Citation: Taylor, G. J. (June, 2015) Tungsten Isotopes, Formation of the Moon, and Lopsided Addition to Earth and Moon. http://www.psrd.hawaii.edu/June15/W-Earth-Moon.html (date accessed).PSRD-W-Earth-Moon.pdf
Two studies use vast improvements in measuring tungsten (W) isotopic composition to show that the Moon has a higher 182W/184W ratio than does the modern terrestrial mantle. The studies, done by Mathieu Touboul and colleagues at the University of Maryland, USA and Thomas Kruijer and colleagues at Westfälische Wilhelms University, Münster, Germany, required developing improved isotope separation and measurement techniques in order to make the measurements accurate and precise enough to see the small difference between lunar and terrestrial samples. The Moon has 182W/184W about 25 parts per million higher than the Earth. This is consistent with an interesting story told in both papers: the Moon and Earth both had the same W isotopic composition after the giant impact that formed the Moon, but the Earth acquired a disproportionate amount of chondritic material afterwards, which decreased the terrestrial 182W/184W value. The idea is consistent with current models of the numbers of projectiles that could have intersected the Earth-Moon system as planetary accretion was winding down. The implication is that immediately after the Moon formed it had the same tungsten isotopic composition as the Earth, an important fact that models for the giant impact origin of the Moon must explain.
The relative abundances of the isotopes of a given element provide clues to the chemical and physical processes involved in the origin of the raw ingredients (for example, the mix of presolar and nebular grains), primary differentiation (including formation of metallic cores), and subsequent chemical evolution of planetary bodies. Past results have indicated that the Moon and Earth have the same isotopic compositions of the highly refractory elements such as tungsten (W) and titanium (Ti); see PSRD article: Titanium Isotopes Provide Clues to Lunar Origin. More volatile elements, such as zinc, have distinctly different isotopic compositions in Earth and Moon. The Moon is enriched in the heavier 66Zn isotope compared to 64Zn, suggesting loss of some zinc during formation of the Moon; see PSRD article: Zinc Isotopes Provide Clues to Volatile Loss During Moon Formation. However, things are not so simple. The isotopes of W and Ti vary throughout the Solar System, so it is reasonable to expect that the giant impact event that formed the Moon would have involved two objects with different isotopic compositions of W and Ti, and in fact different isotopic compositions of other elements as well. (For a discussion of the big impact idea and some of the isotopic issues, see PSRD article: Compositional Balancing Before Moon Formation.) A final complication in determining whether the Moon and Earth differ in isotopic composition is that some of the 182W is formed by the decay of radioactive 182Hf (hafnium), which has a half-life of only 8.9 million years. Thus, it is in principle possible that the tungsten isotopic ratio was increased by 182Hf decay. However, assorted chronological studies indicate formation of most lunar rocks at least 100 million years after formation of the Solar System, long enough for 182Hf to have decayed to nothing, or close enough to nothing for all geochemical practical purposes.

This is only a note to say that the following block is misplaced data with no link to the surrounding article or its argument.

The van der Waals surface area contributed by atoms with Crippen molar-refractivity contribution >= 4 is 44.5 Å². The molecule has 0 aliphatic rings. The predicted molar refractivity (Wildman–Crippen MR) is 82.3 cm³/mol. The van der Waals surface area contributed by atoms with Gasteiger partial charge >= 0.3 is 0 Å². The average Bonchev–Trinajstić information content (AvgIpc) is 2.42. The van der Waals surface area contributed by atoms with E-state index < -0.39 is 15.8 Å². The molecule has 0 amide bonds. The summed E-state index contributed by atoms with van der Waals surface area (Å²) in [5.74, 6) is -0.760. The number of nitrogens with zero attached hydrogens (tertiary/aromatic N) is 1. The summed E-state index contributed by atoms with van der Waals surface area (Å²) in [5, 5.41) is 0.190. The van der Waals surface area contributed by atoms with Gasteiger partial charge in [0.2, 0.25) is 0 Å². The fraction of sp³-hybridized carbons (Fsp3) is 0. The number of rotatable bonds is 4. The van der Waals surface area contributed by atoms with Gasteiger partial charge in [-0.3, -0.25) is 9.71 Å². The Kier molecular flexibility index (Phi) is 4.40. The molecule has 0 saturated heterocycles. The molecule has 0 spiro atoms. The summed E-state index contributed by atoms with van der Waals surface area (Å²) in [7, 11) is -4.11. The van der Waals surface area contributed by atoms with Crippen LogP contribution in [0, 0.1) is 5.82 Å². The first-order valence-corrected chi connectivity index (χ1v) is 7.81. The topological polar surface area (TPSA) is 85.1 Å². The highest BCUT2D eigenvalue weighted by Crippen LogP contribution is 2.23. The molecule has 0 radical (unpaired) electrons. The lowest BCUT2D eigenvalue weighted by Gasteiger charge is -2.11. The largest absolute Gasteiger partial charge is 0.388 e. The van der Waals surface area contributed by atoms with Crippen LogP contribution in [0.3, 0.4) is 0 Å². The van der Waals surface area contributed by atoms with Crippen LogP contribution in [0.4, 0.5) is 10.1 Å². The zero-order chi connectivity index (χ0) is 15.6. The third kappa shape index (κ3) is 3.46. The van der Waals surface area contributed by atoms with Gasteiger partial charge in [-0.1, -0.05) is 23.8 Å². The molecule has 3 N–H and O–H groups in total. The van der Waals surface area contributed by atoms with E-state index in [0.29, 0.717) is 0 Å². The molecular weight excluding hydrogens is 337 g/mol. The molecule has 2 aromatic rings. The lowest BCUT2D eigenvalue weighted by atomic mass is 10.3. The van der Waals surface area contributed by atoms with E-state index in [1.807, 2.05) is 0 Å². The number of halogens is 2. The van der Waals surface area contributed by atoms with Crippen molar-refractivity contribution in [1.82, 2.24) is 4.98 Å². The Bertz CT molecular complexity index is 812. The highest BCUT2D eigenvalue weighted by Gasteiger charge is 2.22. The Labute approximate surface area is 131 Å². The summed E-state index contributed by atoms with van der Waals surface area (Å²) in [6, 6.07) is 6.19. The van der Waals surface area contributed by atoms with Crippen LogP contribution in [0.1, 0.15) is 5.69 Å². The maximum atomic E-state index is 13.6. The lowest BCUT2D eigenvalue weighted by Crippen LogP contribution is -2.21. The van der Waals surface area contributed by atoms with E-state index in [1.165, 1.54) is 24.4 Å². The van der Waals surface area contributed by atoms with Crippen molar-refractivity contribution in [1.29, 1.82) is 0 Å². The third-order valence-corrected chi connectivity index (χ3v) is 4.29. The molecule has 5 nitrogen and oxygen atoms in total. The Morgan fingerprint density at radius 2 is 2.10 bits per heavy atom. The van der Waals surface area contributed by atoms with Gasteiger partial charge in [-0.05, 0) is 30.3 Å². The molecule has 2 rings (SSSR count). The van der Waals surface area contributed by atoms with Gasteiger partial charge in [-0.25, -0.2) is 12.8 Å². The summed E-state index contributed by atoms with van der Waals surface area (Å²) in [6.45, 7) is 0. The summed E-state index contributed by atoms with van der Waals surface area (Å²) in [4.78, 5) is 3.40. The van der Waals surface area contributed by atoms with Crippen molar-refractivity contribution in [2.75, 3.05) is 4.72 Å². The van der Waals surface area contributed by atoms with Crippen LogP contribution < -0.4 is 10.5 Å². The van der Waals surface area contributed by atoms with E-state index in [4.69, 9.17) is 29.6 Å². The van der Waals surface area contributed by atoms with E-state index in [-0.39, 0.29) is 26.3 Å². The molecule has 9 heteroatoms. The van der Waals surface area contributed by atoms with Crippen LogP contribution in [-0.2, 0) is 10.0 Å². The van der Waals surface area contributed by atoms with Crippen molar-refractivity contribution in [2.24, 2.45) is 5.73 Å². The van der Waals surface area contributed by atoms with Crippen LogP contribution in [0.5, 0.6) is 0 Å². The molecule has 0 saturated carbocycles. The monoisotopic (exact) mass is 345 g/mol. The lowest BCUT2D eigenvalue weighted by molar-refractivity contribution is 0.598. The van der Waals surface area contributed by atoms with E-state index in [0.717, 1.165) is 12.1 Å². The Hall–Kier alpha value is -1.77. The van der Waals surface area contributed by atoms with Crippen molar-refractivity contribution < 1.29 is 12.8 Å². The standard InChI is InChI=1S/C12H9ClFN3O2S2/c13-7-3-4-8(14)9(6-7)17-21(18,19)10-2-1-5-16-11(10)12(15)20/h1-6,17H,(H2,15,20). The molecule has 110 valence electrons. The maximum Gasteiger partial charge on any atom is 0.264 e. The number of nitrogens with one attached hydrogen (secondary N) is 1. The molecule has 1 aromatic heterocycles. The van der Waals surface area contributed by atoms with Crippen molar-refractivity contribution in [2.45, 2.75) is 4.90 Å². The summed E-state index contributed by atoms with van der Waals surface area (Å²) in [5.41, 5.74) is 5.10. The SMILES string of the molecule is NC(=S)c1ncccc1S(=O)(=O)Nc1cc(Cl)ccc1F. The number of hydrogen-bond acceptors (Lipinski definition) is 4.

As analytical techniques improved, cosmochemists are able to discern small differences in isotopic compositions. In the case of tungsten, the difference between Earth and Moon is only about 25 parts per million. A tiny difference, but it needs explaining.
The first hints began to appear in 2007 in a paper by Mathieu Touboul and others (including Thorsten Kleine, second author on the paper led by Thomas Kruijer listed above). The problem was that the analytical uncertainties were too large to definitively show that the Moon had higher 182W/184W than the Earth. The nominal average value in four rocks was 9 parts per million, but that was plus or minus 10 parts per million. Cosmochemists are much too fussy to accept such large error bars. During the intervening years, the uncertainty has been driven down to acceptable levels.
Another interesting complication is that as lunar rocks are exposed to cosmic rays on or near (within a meter of) the surface, a fraction of the small amounts of tantalum-181 (181Ta) in them is converted to 182W. This secondary process messes up the primary lunar tungsten isotopic composition. To avoid this, Mathieu Touboul and colleagues physically separated metallic iron from lunar impact melt breccias. In contrast, Thomas Kruijer and his colleagues measured whole rock samples without separating the metallic particles, but used hafnium isotopes to monitor possible cosmic ray effects. Metallic iron contains virtually no tantalum, so the cosmic exposure problem is eliminated. To be sure of this, the analyzed samples have relatively short exposure times, between 2 and 24 million years. This does not seem short compared to a human lifetime, but many lunar rocks have cosmic ray exposure times of hundreds of millions of years. For rocks with long exposure to cosmic rays (hundreds of millions of years) the tungsten isotopic composition is altered somewhat, so Touboul and colleagues analyzed rocks with short exposure ages only. An important but reasonable assumption is that the metallic iron soaks up a lot of tungsten to make measurements feasible and that the tungsten isotopes equilibrated with those in the silicate at the time the rocks formed. Experiments and the measurements on samples indicate that these conditions are met.
|Microscopic image taken in reflected light of an impact melt from lunar breccia 67915 (not one of those measured by Touboul or Kruijer). The bright blobs are metallic iron; it is not abundant but is important as it equilibrates with the silicate (rocky) melt and scarfs up all the tungsten, but none of the tantalum. The gray and light gray areas are plagioclase and pyroxene, respectively.|